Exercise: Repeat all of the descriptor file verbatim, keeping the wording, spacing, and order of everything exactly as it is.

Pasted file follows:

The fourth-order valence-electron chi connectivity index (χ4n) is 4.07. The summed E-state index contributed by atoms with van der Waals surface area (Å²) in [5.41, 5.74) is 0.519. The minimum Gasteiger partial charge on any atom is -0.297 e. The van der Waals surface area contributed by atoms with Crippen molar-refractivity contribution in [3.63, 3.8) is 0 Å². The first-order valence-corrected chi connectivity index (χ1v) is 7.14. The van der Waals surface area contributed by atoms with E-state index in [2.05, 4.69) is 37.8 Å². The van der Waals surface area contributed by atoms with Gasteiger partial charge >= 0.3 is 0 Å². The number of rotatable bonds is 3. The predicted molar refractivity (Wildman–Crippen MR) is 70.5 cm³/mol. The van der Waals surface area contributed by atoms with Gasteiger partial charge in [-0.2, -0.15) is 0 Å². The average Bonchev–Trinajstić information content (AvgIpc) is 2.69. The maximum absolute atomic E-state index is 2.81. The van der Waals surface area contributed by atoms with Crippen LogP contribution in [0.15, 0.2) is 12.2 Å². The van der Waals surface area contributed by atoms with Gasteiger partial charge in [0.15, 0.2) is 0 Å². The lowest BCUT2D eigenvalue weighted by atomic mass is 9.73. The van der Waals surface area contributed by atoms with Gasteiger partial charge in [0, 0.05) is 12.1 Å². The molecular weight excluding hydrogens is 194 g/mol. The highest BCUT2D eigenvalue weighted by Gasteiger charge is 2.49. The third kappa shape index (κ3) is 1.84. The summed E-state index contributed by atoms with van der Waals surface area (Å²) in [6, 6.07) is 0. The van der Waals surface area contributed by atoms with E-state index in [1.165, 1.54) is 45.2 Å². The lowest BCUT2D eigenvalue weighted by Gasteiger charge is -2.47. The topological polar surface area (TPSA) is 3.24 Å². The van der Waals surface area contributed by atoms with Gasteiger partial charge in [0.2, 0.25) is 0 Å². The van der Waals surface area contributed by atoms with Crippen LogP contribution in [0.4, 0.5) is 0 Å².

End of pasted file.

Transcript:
The fourth-order valence-electron chi connectivity index (χ4n) is 4.07. The summed E-state index contributed by atoms with van der Waals surface area (Å²) in [5.41, 5.74) is 0.519. The minimum Gasteiger partial charge on any atom is -0.297 e. The van der Waals surface area contributed by atoms with Crippen molar-refractivity contribution in [3.63, 3.8) is 0 Å². The first-order valence-corrected chi connectivity index (χ1v) is 7.14. The van der Waals surface area contributed by atoms with E-state index in [2.05, 4.69) is 37.8 Å². The van der Waals surface area contributed by atoms with Gasteiger partial charge >= 0.3 is 0 Å². The number of rotatable bonds is 3. The predicted molar refractivity (Wildman–Crippen MR) is 70.5 cm³/mol. The van der Waals surface area contributed by atoms with Gasteiger partial charge in [-0.2, -0.15) is 0 Å². The average Bonchev–Trinajstić information content (AvgIpc) is 2.69. The maximum absolute atomic E-state index is 2.81. The van der Waals surface area contributed by atoms with Crippen LogP contribution in [0.15, 0.2) is 12.2 Å². The van der Waals surface area contributed by atoms with Gasteiger partial charge in [0.15, 0.2) is 0 Å². The lowest BCUT2D eigenvalue weighted by atomic mass is 9.73. The van der Waals surface area contributed by atoms with Gasteiger partial charge in [0, 0.05) is 12.1 Å². The molecular weight excluding hydrogens is 194 g/mol. The highest BCUT2D eigenvalue weighted by Gasteiger charge is 2.49. The third kappa shape index (κ3) is 1.84. The summed E-state index contributed by atoms with van der Waals surface area (Å²) in [6, 6.07) is 0. The van der Waals surface area contributed by atoms with E-state index in [1.165, 1.54) is 45.2 Å². The lowest BCUT2D eigenvalue weighted by Gasteiger charge is -2.47. The topological polar surface area (TPSA) is 3.24 Å². The van der Waals surface area contributed by atoms with Gasteiger partial charge in [0.2, 0.25) is 0 Å². The van der Waals surface area contributed by atoms with Crippen LogP contribution in [0.4, 0.5) is 0 Å².